Church leaders and members alike are trying to find ways to allow the church to adapt and change as our culture is adapting and changing. For the traditionally minded, many are convinced that we shouldn't do anything new- all we are called to do is to recite the familiar messages that have been recited for centuries. To do otherwise is to compromise the Gospel and allow the culture to redefine the expression of our faith.
To the critics of tradition, there are those who say that culture has changed so dramatically in the last 50 years, that to not update our message will result in our churches dying off and become irrelevant to future generations. These critics point to statistics that explain that 80% of churches have plateaued in number and are now losing membership. Other critics show that with over 3,000 churches closing annually, something needs to be done to make the church seem and be more relevant than it is at the present time.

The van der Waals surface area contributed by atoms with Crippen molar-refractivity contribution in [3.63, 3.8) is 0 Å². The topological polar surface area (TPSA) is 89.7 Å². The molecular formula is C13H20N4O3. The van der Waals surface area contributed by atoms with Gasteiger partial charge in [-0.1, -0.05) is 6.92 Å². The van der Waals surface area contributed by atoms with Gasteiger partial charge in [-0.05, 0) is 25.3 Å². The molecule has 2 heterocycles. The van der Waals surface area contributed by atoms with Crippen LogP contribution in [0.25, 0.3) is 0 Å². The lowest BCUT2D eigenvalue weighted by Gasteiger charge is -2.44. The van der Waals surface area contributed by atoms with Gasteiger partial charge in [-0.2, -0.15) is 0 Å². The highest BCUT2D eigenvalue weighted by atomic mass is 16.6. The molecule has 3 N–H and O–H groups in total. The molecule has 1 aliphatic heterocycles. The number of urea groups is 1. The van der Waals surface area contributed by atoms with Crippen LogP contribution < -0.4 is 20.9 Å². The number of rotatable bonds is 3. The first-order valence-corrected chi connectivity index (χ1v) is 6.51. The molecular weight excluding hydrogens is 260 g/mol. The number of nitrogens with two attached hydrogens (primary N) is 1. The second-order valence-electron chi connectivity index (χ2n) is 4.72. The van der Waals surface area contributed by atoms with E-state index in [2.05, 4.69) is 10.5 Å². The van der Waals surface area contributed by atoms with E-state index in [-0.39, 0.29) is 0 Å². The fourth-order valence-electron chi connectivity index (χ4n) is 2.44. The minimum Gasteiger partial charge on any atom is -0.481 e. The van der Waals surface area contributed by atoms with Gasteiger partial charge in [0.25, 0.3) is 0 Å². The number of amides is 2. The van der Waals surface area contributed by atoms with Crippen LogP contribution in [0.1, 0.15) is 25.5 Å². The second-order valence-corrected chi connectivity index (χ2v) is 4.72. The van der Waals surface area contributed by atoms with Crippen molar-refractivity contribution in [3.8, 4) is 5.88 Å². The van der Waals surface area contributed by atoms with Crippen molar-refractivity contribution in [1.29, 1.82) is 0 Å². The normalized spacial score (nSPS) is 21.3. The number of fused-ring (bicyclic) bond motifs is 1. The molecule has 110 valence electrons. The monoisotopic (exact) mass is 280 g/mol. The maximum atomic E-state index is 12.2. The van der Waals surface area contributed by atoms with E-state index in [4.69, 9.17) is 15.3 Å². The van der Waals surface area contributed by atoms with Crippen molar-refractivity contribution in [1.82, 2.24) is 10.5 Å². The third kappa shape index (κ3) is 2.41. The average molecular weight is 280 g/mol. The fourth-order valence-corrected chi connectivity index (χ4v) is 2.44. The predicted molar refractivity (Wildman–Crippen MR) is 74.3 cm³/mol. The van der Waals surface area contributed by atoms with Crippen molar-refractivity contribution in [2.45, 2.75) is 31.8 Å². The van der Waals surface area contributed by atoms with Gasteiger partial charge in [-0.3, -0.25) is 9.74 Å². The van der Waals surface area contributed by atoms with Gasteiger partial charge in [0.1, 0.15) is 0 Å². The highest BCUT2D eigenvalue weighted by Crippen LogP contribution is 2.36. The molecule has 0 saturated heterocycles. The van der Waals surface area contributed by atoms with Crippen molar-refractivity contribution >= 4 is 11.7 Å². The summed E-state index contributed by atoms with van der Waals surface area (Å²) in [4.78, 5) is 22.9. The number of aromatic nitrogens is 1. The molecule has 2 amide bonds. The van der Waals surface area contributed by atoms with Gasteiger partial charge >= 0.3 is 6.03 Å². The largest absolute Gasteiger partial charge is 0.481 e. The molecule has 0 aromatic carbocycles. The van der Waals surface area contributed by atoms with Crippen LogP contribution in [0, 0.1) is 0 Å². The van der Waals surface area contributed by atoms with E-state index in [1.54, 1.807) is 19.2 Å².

Those critics actually have a name. Within both evangelical and liberal circles, that name is Emergent. The emergent church is a canopy that includes those leaders and churches who are trying to reimagine what church can mean to a world that no longer finds itself identified as Christian as it has been identified in the past. Because the canopy of emergent is so wide and includes so many people and ideologies, here is a video of an interview with Mark Driscoll, an emergent pastor that actually has some reservations about the emergent process. In this video, he explains the different streams within the Emergent Church, what they are doing, and how to recognize them.
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